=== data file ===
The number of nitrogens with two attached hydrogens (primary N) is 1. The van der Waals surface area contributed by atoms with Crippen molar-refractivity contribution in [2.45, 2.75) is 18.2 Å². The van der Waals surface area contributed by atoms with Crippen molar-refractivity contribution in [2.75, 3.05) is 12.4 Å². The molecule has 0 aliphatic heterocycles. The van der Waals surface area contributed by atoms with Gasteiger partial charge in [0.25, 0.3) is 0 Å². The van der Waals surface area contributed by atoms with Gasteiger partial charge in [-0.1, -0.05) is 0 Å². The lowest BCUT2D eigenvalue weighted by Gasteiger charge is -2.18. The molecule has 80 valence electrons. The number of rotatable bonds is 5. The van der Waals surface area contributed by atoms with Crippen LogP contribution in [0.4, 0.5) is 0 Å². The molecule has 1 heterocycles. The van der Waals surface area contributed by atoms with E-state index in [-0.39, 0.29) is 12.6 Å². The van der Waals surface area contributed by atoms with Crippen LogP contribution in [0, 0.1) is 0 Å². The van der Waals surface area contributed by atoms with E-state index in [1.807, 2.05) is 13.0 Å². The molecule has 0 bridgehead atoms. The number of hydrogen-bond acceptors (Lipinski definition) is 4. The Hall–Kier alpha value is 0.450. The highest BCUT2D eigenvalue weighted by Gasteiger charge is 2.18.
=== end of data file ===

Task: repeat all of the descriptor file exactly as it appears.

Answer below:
The number of nitrogens with two attached hydrogens (primary N) is 1. The van der Waals surface area contributed by atoms with Crippen molar-refractivity contribution in [2.45, 2.75) is 18.2 Å². The van der Waals surface area contributed by atoms with Crippen molar-refractivity contribution in [2.75, 3.05) is 12.4 Å². The molecule has 0 aliphatic heterocycles. The van der Waals surface area contributed by atoms with Gasteiger partial charge in [0.25, 0.3) is 0 Å². The van der Waals surface area contributed by atoms with Gasteiger partial charge in [-0.1, -0.05) is 0 Å². The lowest BCUT2D eigenvalue weighted by Gasteiger charge is -2.18. The molecule has 80 valence electrons. The number of rotatable bonds is 5. The van der Waals surface area contributed by atoms with Crippen LogP contribution in [0.4, 0.5) is 0 Å². The molecule has 1 heterocycles. The van der Waals surface area contributed by atoms with E-state index in [-0.39, 0.29) is 12.6 Å². The van der Waals surface area contributed by atoms with Crippen LogP contribution in [0, 0.1) is 0 Å². The van der Waals surface area contributed by atoms with E-state index in [1.807, 2.05) is 13.0 Å². The molecule has 0 bridgehead atoms. The number of hydrogen-bond acceptors (Lipinski definition) is 4. The Hall–Kier alpha value is 0.450. The highest BCUT2D eigenvalue weighted by Gasteiger charge is 2.18.